Business Start-Up Roadmap

Starting a new business is no easy feat. A tremendous amount of planning and time goes into transforming an idea or concept into a business. The more due diligence and planning you perform during the beginning stages of starting your business, the smoother the entire process will be. Utilizing the business start-up road map is the first step in creating a successful business.

Step 1: Prepare Your Business Plan

I have an idea for a business. What is my plan to turn my idea into reality?

  • Audience: Who is your business plan directed towards? Is the plan internal – the content is to better help yourself create your business? Is the plan external – the content is directed towards investors and other business partners? Determining “who” is the first step in developing your plan.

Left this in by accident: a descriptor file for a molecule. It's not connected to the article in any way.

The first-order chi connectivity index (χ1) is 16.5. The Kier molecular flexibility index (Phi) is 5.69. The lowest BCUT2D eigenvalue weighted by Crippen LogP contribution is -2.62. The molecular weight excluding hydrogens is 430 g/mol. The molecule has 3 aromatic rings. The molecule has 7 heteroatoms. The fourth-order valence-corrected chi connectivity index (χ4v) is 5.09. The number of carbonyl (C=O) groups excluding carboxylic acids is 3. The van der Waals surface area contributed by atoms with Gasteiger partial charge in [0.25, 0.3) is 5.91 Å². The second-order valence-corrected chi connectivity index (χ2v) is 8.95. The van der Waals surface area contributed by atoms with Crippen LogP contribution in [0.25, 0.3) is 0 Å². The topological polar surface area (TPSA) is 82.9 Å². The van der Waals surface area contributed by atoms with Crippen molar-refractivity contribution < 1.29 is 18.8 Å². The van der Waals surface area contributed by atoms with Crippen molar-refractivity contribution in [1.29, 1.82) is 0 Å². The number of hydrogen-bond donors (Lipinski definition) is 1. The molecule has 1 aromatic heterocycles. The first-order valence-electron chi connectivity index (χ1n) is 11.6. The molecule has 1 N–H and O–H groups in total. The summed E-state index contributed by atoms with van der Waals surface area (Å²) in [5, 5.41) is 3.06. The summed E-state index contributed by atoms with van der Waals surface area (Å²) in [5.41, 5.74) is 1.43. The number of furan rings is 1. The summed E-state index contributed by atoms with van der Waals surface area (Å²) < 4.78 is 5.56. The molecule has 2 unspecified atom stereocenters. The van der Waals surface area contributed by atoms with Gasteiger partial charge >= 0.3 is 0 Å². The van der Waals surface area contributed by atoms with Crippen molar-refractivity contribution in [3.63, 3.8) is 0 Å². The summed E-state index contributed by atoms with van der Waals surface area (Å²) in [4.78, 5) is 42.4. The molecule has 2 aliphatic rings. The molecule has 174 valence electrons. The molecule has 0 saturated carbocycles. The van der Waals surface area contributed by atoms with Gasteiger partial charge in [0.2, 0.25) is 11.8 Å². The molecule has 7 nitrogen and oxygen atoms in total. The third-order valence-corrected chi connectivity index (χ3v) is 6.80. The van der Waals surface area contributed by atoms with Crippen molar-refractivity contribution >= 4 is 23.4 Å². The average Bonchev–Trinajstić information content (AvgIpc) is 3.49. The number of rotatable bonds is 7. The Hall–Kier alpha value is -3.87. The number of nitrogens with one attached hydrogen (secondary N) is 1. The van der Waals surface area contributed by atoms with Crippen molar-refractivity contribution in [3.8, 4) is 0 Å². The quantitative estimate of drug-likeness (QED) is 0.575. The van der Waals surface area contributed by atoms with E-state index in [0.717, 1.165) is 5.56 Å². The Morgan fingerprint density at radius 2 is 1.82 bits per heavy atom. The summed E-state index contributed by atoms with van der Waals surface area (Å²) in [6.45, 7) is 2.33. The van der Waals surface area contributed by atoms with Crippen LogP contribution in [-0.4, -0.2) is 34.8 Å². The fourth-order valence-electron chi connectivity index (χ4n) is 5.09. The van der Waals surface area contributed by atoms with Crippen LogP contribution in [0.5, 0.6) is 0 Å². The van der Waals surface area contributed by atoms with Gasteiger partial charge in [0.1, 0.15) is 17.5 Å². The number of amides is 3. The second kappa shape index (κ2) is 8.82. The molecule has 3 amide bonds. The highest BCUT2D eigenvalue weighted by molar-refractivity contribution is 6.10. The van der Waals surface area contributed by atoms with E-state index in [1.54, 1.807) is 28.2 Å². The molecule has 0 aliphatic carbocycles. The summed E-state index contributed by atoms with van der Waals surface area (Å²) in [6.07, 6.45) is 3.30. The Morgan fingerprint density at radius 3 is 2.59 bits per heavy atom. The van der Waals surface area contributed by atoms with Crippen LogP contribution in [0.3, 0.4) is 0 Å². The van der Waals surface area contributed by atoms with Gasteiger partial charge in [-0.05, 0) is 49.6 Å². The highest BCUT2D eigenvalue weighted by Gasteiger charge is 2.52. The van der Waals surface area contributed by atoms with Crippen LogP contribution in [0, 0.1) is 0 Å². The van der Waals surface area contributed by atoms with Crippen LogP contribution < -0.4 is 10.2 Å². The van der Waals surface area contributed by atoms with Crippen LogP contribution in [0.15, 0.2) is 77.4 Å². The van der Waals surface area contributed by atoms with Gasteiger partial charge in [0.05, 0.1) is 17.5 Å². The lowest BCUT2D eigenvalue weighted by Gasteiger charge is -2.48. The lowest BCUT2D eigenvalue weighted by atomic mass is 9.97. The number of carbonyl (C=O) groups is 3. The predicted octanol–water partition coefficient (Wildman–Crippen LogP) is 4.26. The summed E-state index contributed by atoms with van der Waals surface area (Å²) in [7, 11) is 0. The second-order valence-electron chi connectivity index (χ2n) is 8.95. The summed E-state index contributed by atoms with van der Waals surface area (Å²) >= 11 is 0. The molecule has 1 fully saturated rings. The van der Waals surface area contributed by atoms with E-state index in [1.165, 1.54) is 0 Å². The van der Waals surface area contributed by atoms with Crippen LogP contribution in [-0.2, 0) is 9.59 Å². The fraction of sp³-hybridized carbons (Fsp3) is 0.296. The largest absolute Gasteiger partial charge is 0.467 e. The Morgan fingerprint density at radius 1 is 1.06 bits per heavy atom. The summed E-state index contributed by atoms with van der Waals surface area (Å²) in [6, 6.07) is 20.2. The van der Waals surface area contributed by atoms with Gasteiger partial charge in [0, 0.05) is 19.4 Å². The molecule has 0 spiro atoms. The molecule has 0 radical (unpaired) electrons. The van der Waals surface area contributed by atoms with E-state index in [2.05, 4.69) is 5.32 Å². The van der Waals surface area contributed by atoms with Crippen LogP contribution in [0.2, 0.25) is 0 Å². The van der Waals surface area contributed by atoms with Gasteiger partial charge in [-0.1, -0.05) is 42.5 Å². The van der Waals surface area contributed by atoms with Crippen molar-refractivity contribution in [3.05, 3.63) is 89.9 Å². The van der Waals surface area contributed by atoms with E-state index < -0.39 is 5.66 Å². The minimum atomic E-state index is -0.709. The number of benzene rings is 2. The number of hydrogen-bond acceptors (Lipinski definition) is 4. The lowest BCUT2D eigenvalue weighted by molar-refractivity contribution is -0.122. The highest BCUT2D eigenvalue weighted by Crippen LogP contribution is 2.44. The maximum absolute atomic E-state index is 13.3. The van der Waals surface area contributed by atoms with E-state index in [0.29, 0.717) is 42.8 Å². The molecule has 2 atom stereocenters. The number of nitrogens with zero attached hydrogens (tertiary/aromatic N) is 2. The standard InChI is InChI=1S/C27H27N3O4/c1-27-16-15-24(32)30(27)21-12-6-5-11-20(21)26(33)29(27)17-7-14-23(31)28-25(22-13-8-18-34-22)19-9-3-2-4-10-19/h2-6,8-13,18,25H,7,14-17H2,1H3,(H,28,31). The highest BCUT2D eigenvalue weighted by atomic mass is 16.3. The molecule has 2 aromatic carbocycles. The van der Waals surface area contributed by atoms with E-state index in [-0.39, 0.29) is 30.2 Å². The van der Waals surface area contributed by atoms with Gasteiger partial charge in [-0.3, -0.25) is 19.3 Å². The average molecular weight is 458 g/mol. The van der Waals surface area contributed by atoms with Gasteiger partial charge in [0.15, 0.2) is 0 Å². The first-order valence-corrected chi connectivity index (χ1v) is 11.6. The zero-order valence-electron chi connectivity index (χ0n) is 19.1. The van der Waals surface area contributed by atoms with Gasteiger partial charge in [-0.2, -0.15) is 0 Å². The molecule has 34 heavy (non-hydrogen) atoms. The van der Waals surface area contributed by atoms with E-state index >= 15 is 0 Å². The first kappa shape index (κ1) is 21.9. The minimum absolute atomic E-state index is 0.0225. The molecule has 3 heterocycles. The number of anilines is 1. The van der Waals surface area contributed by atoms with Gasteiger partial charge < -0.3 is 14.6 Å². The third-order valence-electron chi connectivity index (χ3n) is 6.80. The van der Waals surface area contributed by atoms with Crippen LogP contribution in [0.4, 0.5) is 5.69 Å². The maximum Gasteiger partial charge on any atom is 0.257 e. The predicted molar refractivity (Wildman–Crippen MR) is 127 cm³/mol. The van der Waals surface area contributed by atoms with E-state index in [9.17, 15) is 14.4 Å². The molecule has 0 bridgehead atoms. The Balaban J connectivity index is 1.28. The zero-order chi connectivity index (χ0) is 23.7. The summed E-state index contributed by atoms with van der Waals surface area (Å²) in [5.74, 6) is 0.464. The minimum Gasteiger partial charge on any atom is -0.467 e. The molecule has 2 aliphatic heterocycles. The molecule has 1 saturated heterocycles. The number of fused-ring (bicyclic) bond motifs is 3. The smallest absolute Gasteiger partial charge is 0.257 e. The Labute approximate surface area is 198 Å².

• Content: The content of your plan should identify goals and formulate a path to achieve them. Content sections can include:
    • Business Description
    • Company Analysis
    • Industry Analysis
    • Marketing Plan
    • Operations Plan
    • Financial Plan
  • Presentation: While some businesses begin on the back of a restaurant napkin, they should end as a quality document. A business plan is one of your first official documents and is crucial to guiding you towards your goals. Third parties may reference your plan, so it should be a professional document.
  • Progression: Refer to your plan often to make sure you are on track to achieve your goals. As you progress through the development steps of your business, make sure you are not missing any important elements you need to accomplish each step. Revise your plan as your business evolves.

Step 2: Select a CPA and Attorney